MBA News You Need: More MBAs Head Into Tech, LBS Alumna Talks Humanitarian Investing, and More
Each week we collect all the MBA news that’s fit to print and provide a quick overview of the latest trending topics from top business schools around the world.
Here’s your quick MBA News You Need digest for the week of January 21, 2019.
More and More MBAs Heading Toward Tech Jobs
2019 is slated to be another major year for MBAs employed by tech. According to early recruitment patterns revealed by GMAC, 89 percent of tech employers plan to hire MBAs this year—up from 84 percent in 2017. This data has been consistent at many top business schools.
At both Duke University’s Fuqua School of Business and Northwestern University’s Kellogg School of Management, the tech sector has demonstrated record-breaking employment figures. At Fuqua, nearly 28 percent of the 2018 graduating class entered tech, going to companies such as Microsoft, Google, Dell, and others.
The reasons for this shift are manifold. Tech jobs tend to appeal to MBAs for their emphasis on innovation, not to mention the competitive wages they offer. Fuqua grads, for instance, posted a median annual salary of $130,000, which is a higher salary than finance ($125,000) but only slightly less than consulting ($140,000).
Another reason for the increased demand in tech recruitment is the opening of Amazon’s two new headquarters in NYC and Arlington, Virginia. This will have a significant impact on many schools including MIT / Sloan, UVA / Darden, and Cornell Tech, just to name a few.
“This will only expand our access to Amazon recruiters. And [just] as importantly, our access to our alumni as guest speakers, and ongoing collaboration for curriculum development,” says Jenny Zenner, senior director of Darden’s Career Development Center. (Business Because)
LBS Alumna Talks Sustainable and Impact Investing
Impact investing is one of the latest hot topics in finance. Now it has the potential to take a new direction. According to Katherine Brown, head of Sustainable and Impact Investing at the World Economic Forum and London Business School alumna, a new form of impact investing could address the needs of fragile populations: humanitarian investing.
Humanitarian investing focuses on return-seeking models and mechanisms that seek to provide capital for displaced people in fragile situations. The idea is to turn a difficult situation into an opportunity, even in high-risk environments. So far this formal investment category does not yet exist, but there is pioneering new work being done to provide remedies along the humanitarian journey.
According to the United Nations High Commissioner for Refugees (UNHCR), 70 million people are forcibly displaced globally. This indicates an urgent and substantial need for humanitarian investment. There are many opportunities to invest in stability and humane solutions even if it’s typically a no-go for investors.
“While the concept of humanitarian investing may not yet be well understood by the global community, I have set my sights on bringing people together to start tackling the problem statement,” said Brown.
“It’s a humbling opportunity, not to mention a terrifying one at times. But no one ever said that mission-driven work should be easy – we just need to be ready to go there, no matter what.” (LBS News)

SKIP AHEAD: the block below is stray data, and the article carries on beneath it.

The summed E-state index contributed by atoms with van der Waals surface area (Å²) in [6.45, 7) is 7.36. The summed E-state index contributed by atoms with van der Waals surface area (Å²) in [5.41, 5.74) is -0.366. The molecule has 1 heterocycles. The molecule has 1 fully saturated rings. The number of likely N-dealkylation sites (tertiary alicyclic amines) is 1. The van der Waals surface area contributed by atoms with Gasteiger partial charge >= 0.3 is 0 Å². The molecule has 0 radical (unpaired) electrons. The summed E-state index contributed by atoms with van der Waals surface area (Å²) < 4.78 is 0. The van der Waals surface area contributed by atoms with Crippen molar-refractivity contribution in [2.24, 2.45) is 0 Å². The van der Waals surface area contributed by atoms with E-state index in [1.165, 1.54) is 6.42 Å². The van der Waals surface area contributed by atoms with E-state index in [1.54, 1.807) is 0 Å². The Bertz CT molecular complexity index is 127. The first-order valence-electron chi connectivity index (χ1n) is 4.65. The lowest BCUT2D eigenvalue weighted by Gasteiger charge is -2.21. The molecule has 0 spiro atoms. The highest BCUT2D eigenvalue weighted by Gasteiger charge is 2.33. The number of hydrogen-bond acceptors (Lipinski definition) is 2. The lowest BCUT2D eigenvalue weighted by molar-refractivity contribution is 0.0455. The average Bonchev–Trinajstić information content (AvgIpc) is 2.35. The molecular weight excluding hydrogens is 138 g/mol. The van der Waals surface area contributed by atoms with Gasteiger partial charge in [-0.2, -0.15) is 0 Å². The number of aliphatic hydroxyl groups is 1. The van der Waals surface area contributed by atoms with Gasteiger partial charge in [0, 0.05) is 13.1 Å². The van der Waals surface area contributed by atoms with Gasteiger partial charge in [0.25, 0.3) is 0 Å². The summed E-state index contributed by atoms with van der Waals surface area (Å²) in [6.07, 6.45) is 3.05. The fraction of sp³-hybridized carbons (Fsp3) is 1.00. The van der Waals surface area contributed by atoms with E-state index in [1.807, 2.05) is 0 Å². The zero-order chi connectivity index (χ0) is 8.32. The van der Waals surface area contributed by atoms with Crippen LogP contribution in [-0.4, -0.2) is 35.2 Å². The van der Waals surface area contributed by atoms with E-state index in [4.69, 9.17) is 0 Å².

Booth/Kellogg Survey Shows Trust in the Government is Falling
As the longest government shutdown in history continues with no end in sight, it’s not a surprise to learn that Americans’ faith in government is dwindling.
According to the most recent Financial Trust Index (FTI) survey conducted by Chicago Booth and Northwestern / Kellogg, Americans’ trust in the government was at 18.4 percent on December 27, 2018—one of the lowest levels recorded by the survey. This figure is on par with the end of 2016 following the election of Donald Trump when the American public’s faith in government reached 19.1 percent.
The survey, which polls around 1,000 Americans on their trust levels, demonstrated a rapid decline that began with the shutdown. On December 18, before the shutdown, trust was at 25 percent, reaching 27.2 percent on December 21. Then, the Senate and House adjourned without reaching a deal and trust began to plummet, and the numbers are far worse when it comes to trusting politicians. On December 27, less than 1 percent of respondents (.8 percent) said they trusted politicians.
You can read the full survey results here.
MIT Sloan Research Describes 3 Ways to Win Online Ratings
There’s no doubt that online ratings are both blessings and curses for businesses. In most cases, business owners think they only have two options when they get a negative review: ignore them or confront them.
After a decade of studying restaurant reviews in NYC, MIT / Sloan Ph.D. graduate Jason Greenberg revealed that online ratings hadn’t increased inequality among restaurants. In fact, it’s the exact opposite: ratings can be used to build a sense of quality around your product without a celebrity name.
Here are Greenberg’s three tips for getting the most out of your online reviews:
- Cultivate early reviews by distinguishing your products and services and finding your niche. That’s what customers demand.
- Focus on building goodwill with your customers by engaging and interacting with them in personal ways.
- Learn and adapt your business to reviews and reach out to unhappy customers.
Read the full report on MIT Sloan’s Ideas Made to Matter.